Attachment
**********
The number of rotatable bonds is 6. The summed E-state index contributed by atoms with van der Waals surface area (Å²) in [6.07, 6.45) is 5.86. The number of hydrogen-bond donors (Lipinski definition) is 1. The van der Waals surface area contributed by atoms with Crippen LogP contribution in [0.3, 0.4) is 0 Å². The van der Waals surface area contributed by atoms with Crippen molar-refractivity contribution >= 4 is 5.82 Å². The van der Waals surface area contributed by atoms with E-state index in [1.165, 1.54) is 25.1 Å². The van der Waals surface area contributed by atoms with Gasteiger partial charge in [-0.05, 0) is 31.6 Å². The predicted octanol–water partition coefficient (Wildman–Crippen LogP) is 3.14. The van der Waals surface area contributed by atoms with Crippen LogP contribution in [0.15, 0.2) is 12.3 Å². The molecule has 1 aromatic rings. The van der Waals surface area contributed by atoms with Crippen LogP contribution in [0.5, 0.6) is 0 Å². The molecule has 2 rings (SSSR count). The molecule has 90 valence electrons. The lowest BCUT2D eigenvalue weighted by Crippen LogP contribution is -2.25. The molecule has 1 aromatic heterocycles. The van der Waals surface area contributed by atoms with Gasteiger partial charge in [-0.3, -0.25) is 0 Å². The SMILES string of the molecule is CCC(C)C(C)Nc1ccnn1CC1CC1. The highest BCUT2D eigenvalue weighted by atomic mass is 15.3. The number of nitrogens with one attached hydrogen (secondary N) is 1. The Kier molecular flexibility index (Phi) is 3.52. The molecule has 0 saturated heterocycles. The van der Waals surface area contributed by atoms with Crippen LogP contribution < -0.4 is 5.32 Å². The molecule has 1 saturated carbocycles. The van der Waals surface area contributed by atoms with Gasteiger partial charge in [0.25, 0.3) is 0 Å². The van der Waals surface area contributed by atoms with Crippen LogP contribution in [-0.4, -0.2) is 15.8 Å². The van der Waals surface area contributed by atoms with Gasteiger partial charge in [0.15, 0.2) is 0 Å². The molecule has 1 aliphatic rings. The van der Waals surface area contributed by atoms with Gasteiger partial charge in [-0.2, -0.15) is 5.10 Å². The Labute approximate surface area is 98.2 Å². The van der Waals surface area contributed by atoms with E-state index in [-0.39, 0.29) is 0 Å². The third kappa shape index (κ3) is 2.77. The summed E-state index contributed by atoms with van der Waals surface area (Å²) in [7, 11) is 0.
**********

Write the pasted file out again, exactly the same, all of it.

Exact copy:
The number of rotatable bonds is 6. The summed E-state index contributed by atoms with van der Waals surface area (Å²) in [6.07, 6.45) is 5.86. The number of hydrogen-bond donors (Lipinski definition) is 1. The van der Waals surface area contributed by atoms with Crippen LogP contribution in [0.3, 0.4) is 0 Å². The van der Waals surface area contributed by atoms with Crippen molar-refractivity contribution >= 4 is 5.82 Å². The van der Waals surface area contributed by atoms with E-state index in [1.165, 1.54) is 25.1 Å². The van der Waals surface area contributed by atoms with Gasteiger partial charge in [-0.05, 0) is 31.6 Å². The predicted octanol–water partition coefficient (Wildman–Crippen LogP) is 3.14. The van der Waals surface area contributed by atoms with Crippen LogP contribution in [0.15, 0.2) is 12.3 Å². The molecule has 1 aromatic rings. The van der Waals surface area contributed by atoms with Crippen LogP contribution in [0.5, 0.6) is 0 Å². The molecule has 2 rings (SSSR count). The molecule has 90 valence electrons. The lowest BCUT2D eigenvalue weighted by Crippen LogP contribution is -2.25. The molecule has 1 aromatic heterocycles. The van der Waals surface area contributed by atoms with Gasteiger partial charge in [-0.3, -0.25) is 0 Å². The SMILES string of the molecule is CCC(C)C(C)Nc1ccnn1CC1CC1. The highest BCUT2D eigenvalue weighted by atomic mass is 15.3. The number of nitrogens with one attached hydrogen (secondary N) is 1. The Kier molecular flexibility index (Phi) is 3.52. The molecule has 0 saturated heterocycles. The van der Waals surface area contributed by atoms with Crippen LogP contribution < -0.4 is 5.32 Å². The molecule has 1 saturated carbocycles. The van der Waals surface area contributed by atoms with Gasteiger partial charge in [0.25, 0.3) is 0 Å². The van der Waals surface area contributed by atoms with Crippen LogP contribution in [-0.4, -0.2) is 15.8 Å². The van der Waals surface area contributed by atoms with Gasteiger partial charge in [0.15, 0.2) is 0 Å². The molecule has 1 aliphatic rings. The van der Waals surface area contributed by atoms with Gasteiger partial charge in [-0.2, -0.15) is 5.10 Å². The Labute approximate surface area is 98.2 Å². The van der Waals surface area contributed by atoms with E-state index in [-0.39, 0.29) is 0 Å². The third kappa shape index (κ3) is 2.77. The summed E-state index contributed by atoms with van der Waals surface area (Å²) in [7, 11) is 0.